I think that there are still very valid questions that we should be posing about what exactly senior executives like Mr. Tillerson and others knew about some of these places where they were making deals: What did they know about where the money was going? Who was receiving the money? Did they think about whether the people of those countries were benefiting in any way, or whether they were just propping up these very repressive regimes, and fueling conflict in many cases?

Your work in particular is around issues of transparency and accountability. And on that front, Tillerson, and Exxon under Tillerson’s watch, don’t seem to value transparency especially highly.

I think there’s a lot of lip service that is paid to transparency from corporations like Exxon, and that’s what we see. But in terms of actions, we expect to see much more transparency about the terms of the deals that they make with some of these countries. That’s one thing that is yet to be made public. We don’t really know what exactly is Exxon paying to some of these governments and where their money is going.

Obviously, our organization is very invested in uncovering that kind of information, but it is very difficult work. So for that reason, we have been advocating for transparency laws, in the US and in other countries, to require companies to disclose this information, so that the citizens of those countries can really see what kinds of deals are being made in their name. Because it’s not enough to trust the corporate interests and the dictators that are making the deal; that’s not reliable. There really should be more information about the content of the deal, so that the citizens can see that for themselves.

What you’re talking about is the Extractive Industries Transparency Initiative. Is that one of those efforts that you’re talking about?

Absolutely. So there is an international mechanism that requires countries whose governments agree to participate in this mechanism, to disclose their natural resource revenues. And some of the countries that most desperately need this kind of transparency — such as Equatorial Guinea and Angola, where Exxon has had operations — are not members, because their governments are not willing to turn this information over.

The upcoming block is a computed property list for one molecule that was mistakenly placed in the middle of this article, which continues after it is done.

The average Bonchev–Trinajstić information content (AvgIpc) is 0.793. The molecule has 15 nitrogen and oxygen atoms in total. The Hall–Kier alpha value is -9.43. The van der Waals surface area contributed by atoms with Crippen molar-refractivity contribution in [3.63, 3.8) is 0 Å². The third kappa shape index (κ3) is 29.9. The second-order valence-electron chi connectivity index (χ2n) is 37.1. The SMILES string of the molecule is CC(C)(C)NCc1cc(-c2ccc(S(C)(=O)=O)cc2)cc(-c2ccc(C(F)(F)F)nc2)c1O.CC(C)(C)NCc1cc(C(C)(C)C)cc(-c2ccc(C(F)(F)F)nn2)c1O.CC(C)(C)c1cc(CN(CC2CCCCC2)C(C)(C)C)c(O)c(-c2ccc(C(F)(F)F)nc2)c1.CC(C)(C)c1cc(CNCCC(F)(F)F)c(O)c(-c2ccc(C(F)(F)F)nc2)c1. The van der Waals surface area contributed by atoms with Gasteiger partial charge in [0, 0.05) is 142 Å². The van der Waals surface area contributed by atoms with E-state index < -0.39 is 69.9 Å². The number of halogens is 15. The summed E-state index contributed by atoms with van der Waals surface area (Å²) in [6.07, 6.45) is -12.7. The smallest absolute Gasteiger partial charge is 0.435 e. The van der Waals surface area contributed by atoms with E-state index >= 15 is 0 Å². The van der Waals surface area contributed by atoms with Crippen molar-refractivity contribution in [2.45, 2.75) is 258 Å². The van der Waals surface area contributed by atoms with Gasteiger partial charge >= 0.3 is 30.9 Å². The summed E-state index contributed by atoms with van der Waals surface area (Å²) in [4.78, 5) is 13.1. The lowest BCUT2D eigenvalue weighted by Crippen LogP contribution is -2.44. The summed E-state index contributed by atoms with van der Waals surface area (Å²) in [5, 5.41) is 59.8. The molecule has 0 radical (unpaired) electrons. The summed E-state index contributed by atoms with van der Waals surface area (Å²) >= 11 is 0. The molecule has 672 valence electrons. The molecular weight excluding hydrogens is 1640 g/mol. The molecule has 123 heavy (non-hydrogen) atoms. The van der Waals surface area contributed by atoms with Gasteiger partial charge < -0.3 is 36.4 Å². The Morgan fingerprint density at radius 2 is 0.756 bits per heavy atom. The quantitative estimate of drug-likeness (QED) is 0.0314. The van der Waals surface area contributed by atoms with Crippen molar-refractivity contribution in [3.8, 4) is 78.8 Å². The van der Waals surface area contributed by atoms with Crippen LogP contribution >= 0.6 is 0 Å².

So this just underscores how much we need corporations themselves to voluntarily disclose this information, and to abide by the relevant laws in their home jurisdictions, whether it’s the US, where we have some laws that have been passed as part of the Dodd/Frank reform, or in Europe, where there are laws in place that require companies to disclose the payments they make to governments.

Exxon, however, has not been a fan of these laws, and have actually opposed them, both politically and legally, and so that’s another question that we would like to pose to Mr. Tillerson. In terms of his commitment to transparency, his track record is not very encouraging, and so we question what the role of the State Department would be in this area.

And then finally, and I would think of particular interest to journalists, Exxon has some record as well of what you might call speech suppression. I mean, they really don’t take to being criticized, and their reaction, as with many big corporations, is to go after the messenger. That seems to me also of concern, and of particular concern for journalists.

Absolutely. Unfortunately, we’ve seen Exxon in particular leading the charge on very aggressively using various legal tools and political tools to go after groups that have criticized them, in particular on climate change. And so we are in full solidarity with those groups, and we condemn these tactics. We think that the suppression of speech is really contrary to our fundamental constitutional values, and it’s a risk to be taken seriously, the extent to which this will chill any future dissenting speech. It’s something that we hope Mr. Tillerson will answer for.

We’ve been speaking with Zorka Milin, senior legal advisor with Global Witness. You can find their work online at GlobalWitness.org. Zorka Milin, thank you so much for joining us this week on CounterSpin.

Thank you.